So, it's happened again, and I don't know why I'm surprised. This time, that's what I've learned. It's no longer about recognizing the signs of the clouds coming on fast, no longer about knowing that I'll have to wear a raincoat for a while, no longer about realizing that there will be sunlight again.
This time the lesson is that there is no cure for this. What I dislike most so far about my medical training are the cases we see in clinic that end with us telling the patient there's nothing we can do. Even if the condition won't resolve on its own, there's nothing to be done about it- that's probably the worst of the lot. There was a patient who came in with a pterygium on her eye; her boyfriend had coaxed her into coming to the doctor because he thought it was getting unsightly. The patient was expecting to be given some eye drops or undergo some procedure to be rid of it. Instead, the doctor told her that it was harmless and that, until or unless it began encroaching on her vision, surgery would not be advised.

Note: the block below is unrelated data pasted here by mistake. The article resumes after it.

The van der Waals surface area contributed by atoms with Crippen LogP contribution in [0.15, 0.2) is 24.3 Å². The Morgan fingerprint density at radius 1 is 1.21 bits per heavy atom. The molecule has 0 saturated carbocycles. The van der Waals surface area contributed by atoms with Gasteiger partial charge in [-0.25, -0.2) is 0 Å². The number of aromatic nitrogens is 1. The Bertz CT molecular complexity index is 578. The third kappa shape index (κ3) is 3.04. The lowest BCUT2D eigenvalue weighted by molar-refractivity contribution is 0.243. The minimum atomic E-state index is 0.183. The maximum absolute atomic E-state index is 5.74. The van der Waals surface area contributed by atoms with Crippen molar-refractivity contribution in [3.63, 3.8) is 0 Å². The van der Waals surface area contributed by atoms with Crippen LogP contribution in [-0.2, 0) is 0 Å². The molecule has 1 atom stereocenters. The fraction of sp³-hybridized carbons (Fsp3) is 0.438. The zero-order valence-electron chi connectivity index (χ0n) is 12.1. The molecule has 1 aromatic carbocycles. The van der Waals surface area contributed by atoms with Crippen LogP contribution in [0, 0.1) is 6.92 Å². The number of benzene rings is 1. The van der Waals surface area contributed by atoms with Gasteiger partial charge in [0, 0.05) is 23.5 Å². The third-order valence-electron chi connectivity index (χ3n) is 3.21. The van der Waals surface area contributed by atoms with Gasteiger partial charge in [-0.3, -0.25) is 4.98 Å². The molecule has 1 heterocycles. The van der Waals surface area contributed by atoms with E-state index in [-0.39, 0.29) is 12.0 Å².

And that's how I feel about these vortexes that swallow me up from time to time. Not much to be done about them, relatively harmless, and until it starts creeping into bad behavior territory, hard to feel any sort of intervention is necessary.
I woke up this morning and knew the center would not hold much longer. Something gripped me, and I knew it was exhaustion. Preemptive exhaustion, because I know what comes next. It takes a lot of energy. So little energy to fall into chasms, so much more work to climb the sheer stone wall up. Even when I know all the steps, even when I've hiked up this mountain before. There's a component of Sysiphus to it, because it's just a matter of time- the rock will fall down the hill, and I'll have to push it right back up again. And there's a component of sheer weariness. I know how much it will take, how sore I'll be at the end of this trek.
There is no alternative though, it's the business of living, after all. And it will feel better up there, in the dizzying, cold, thin air. I suppose there is this. Every time, it feels like the same climb, but every time, the precipice is completely different. This isn't the sort of life for everyone, but up there at the top, I own my life completely, all its twists and turns, all its fortunes and follies, all that it has and hasn't yielded. Up there, it looks like mine. And every time I fall again, I'm still carrying that with me. It's in there somewhere, misplaced like some old letter that was packed in the moving boxes. All just a matter of time.